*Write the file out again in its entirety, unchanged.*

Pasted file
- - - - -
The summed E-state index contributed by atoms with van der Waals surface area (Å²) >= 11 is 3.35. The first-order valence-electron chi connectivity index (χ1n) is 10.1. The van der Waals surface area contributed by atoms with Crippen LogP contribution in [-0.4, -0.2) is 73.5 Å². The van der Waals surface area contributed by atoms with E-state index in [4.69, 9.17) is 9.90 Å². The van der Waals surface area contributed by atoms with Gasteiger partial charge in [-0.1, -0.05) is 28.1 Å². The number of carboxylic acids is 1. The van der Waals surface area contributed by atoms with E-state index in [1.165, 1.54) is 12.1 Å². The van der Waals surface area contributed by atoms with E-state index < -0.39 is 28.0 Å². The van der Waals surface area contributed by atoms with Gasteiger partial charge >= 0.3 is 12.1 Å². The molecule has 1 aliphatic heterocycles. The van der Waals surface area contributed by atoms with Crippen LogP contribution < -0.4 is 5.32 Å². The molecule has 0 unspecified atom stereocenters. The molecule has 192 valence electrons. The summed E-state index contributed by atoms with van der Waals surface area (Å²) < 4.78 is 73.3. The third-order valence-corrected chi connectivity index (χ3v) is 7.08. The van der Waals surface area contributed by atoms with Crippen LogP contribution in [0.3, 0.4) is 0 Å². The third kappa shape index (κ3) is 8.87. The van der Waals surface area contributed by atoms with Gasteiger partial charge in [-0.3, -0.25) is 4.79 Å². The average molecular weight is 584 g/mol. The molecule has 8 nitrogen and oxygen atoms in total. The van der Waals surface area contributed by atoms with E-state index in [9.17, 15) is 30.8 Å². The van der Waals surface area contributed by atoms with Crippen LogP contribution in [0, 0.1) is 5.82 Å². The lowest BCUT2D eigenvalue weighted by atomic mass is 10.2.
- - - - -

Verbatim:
The summed E-state index contributed by atoms with van der Waals surface area (Å²) >= 11 is 3.35. The first-order valence-electron chi connectivity index (χ1n) is 10.1. The van der Waals surface area contributed by atoms with Crippen LogP contribution in [-0.4, -0.2) is 73.5 Å². The van der Waals surface area contributed by atoms with E-state index in [4.69, 9.17) is 9.90 Å². The van der Waals surface area contributed by atoms with Gasteiger partial charge in [-0.1, -0.05) is 28.1 Å². The number of carboxylic acids is 1. The van der Waals surface area contributed by atoms with E-state index in [1.165, 1.54) is 12.1 Å². The van der Waals surface area contributed by atoms with E-state index < -0.39 is 28.0 Å². The van der Waals surface area contributed by atoms with Gasteiger partial charge >= 0.3 is 12.1 Å². The molecule has 1 aliphatic heterocycles. The van der Waals surface area contributed by atoms with Crippen LogP contribution < -0.4 is 5.32 Å². The molecule has 0 unspecified atom stereocenters. The molecule has 192 valence electrons. The summed E-state index contributed by atoms with van der Waals surface area (Å²) < 4.78 is 73.3. The third-order valence-corrected chi connectivity index (χ3v) is 7.08. The van der Waals surface area contributed by atoms with Crippen LogP contribution in [0.3, 0.4) is 0 Å². The third kappa shape index (κ3) is 8.87. The van der Waals surface area contributed by atoms with Gasteiger partial charge in [-0.3, -0.25) is 4.79 Å². The average molecular weight is 584 g/mol. The molecule has 8 nitrogen and oxygen atoms in total. The van der Waals surface area contributed by atoms with E-state index in [9.17, 15) is 30.8 Å². The van der Waals surface area contributed by atoms with Crippen LogP contribution in [0, 0.1) is 5.82 Å². The lowest BCUT2D eigenvalue weighted by atomic mass is 10.2.